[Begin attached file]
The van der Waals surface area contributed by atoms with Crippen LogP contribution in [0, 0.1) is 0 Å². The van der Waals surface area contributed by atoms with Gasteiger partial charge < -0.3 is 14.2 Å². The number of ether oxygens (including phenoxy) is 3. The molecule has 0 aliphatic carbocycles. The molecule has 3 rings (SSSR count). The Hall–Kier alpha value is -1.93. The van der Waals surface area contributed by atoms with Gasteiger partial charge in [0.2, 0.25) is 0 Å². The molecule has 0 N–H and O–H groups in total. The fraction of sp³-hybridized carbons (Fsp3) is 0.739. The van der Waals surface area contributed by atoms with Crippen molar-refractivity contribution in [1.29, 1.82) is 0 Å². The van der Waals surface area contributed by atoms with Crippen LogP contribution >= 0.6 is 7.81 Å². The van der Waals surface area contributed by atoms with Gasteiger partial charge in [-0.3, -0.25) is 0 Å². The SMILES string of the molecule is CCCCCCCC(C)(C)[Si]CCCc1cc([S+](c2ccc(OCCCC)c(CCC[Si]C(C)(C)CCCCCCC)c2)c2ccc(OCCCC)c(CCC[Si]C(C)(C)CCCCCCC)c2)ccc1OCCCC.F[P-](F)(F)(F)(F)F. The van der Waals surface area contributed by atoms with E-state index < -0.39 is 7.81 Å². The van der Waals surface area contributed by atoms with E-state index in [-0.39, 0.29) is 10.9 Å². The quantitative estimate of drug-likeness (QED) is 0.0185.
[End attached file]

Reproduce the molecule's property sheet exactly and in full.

The van der Waals surface area contributed by atoms with Crippen LogP contribution in [0, 0.1) is 0 Å². The van der Waals surface area contributed by atoms with Gasteiger partial charge < -0.3 is 14.2 Å². The number of ether oxygens (including phenoxy) is 3. The molecule has 0 aliphatic carbocycles. The molecule has 3 rings (SSSR count). The Hall–Kier alpha value is -1.93. The van der Waals surface area contributed by atoms with Gasteiger partial charge in [0.2, 0.25) is 0 Å². The molecule has 0 N–H and O–H groups in total. The fraction of sp³-hybridized carbons (Fsp3) is 0.739. The van der Waals surface area contributed by atoms with Crippen molar-refractivity contribution in [1.29, 1.82) is 0 Å². The van der Waals surface area contributed by atoms with Crippen LogP contribution >= 0.6 is 7.81 Å². The van der Waals surface area contributed by atoms with Gasteiger partial charge in [-0.3, -0.25) is 0 Å². The SMILES string of the molecule is CCCCCCCC(C)(C)[Si]CCCc1cc([S+](c2ccc(OCCCC)c(CCC[Si]C(C)(C)CCCCCCC)c2)c2ccc(OCCCC)c(CCC[Si]C(C)(C)CCCCCCC)c2)ccc1OCCCC.F[P-](F)(F)(F)(F)F. The van der Waals surface area contributed by atoms with E-state index < -0.39 is 7.81 Å². The van der Waals surface area contributed by atoms with E-state index in [-0.39, 0.29) is 10.9 Å². The quantitative estimate of drug-likeness (QED) is 0.0185.